You’re embraced unexpectedly from behind and you turn to see that it’s Haley Werth, who has just lunged out from a knot of people that includes Billy and David Werth.

The gathering around the bar is a couple of people deep and the guy who hands you your beer over their heads is Randy Henderson. Mike Goulian walks by. On another occasion, you might see Scooter Yoak or Julie Clark or Aaron Tippin.

You happen to be standing next to a guy as you order another beer and you discover that he paid for it even though he doesn’t know you from a stack of hay. And even though he’s Jay, better known as “Face Shot” from Speed and Angels.

The dreamstate continues for hours. You walk among your heroes. You talk to them. They talk to you. You’re uncomfortable because you try to keep your fanboy nature contained. And you fail. But it’s okay. You’re all speaking a common language.

Time becomes fluid. It’s always early evening at Le Central. It’s as though the sky has been painted that way.

And, in fact, the sky is painted that way. Le Central, and Paris for that matter, is in Las Vegas, Nevada, the site of the annual convention of the International Council of Air Shows, or “ICAS.”

For a few days each December, everyone who is anyone in airshows gathers in Las Vegas to train, book acts, be booked, debrief the recently-completed season, and plan for the next season. The jet teams announce their schedules for the upcoming year or years. And – my favorite part – everyone touches home again.

During the season, airshow professionals are spread out across the country every weekend. They’re flying, talking, separating traffic, rigging systems, and parking cars. But, in early December, they get the chance to come together in one place. And, when a community that’s as tight-knit as the airshow community comes together after a year of being spread out across a continent, it’s a homecoming of both epic and intimate proportions.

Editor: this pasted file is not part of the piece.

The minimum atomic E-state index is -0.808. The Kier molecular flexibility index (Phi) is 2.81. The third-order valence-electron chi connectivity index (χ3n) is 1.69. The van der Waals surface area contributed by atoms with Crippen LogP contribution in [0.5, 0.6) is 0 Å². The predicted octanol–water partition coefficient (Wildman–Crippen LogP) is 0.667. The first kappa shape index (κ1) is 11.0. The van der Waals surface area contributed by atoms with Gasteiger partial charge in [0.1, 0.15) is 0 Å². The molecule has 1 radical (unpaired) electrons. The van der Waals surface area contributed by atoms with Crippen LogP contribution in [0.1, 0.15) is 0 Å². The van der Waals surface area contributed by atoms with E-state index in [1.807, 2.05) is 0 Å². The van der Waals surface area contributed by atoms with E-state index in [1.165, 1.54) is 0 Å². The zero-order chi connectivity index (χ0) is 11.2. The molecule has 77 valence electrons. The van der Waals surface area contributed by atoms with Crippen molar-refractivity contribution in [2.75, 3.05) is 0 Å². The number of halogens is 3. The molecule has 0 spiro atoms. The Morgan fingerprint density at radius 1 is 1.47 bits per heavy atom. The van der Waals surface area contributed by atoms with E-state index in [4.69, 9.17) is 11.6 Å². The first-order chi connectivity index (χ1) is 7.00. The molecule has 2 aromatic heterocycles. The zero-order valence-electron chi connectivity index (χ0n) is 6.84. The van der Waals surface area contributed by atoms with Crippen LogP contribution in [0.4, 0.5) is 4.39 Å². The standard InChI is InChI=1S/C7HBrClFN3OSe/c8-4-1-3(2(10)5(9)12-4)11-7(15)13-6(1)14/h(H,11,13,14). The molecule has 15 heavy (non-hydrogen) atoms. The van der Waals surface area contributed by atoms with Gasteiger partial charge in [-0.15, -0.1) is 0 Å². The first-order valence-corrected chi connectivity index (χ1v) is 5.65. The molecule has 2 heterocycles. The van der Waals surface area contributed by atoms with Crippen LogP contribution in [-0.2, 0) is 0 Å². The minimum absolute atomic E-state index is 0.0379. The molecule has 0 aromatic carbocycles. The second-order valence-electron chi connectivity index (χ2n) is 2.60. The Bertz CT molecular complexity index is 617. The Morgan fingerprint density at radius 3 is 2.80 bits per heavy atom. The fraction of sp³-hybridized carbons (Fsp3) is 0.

This is my second year at the ICAS convention. I really enjoy the exhibit floor and the breakout sessions. But my favorite part, bar none, happens every evening at Le Central. I get to move in that waking dream several evenings a year. I’ve flown with a small but growing number of these people. I’ll fly with more of them as time goes on. I admire each of them mightily. And, though I’m by no means the shooter that any one of them is, I’m beginning to earn their respect as a mediator of their performances to you, the airshow faithful.

I purposely don’t record audio there. I don’t take pictures other than the distant shot that accompanies the show notes of this episode. Performers and others can relax among others of their kind and leave their public personae elsewhere. Everybody’s a fan of everybody else. There’s an unspoken declaration that you can say what’s on your mind. It’s a very special place.
I’m all about capturing these experiences and sharing them with you guys and audio, images, and video of the experience are frequently the best way to do that. But Le Central is different. I look at it like a quantum mechanical phenomenon. If you try to measure or capture it too precisely, it’ll fall out of quantum superposition and become ordinary. Erwin Schrödinger and Douglas Adams would understand ICAS.

The sky over Le Central in this version of Paris is just painted on. But that’s okay. I’m willing to suspend disbelief. I’ve stood under that sky for hours in a perpetual spring evening and stood at the elbows of my heroes. It’s one of my favorite places to be. And I’m going back there tonight.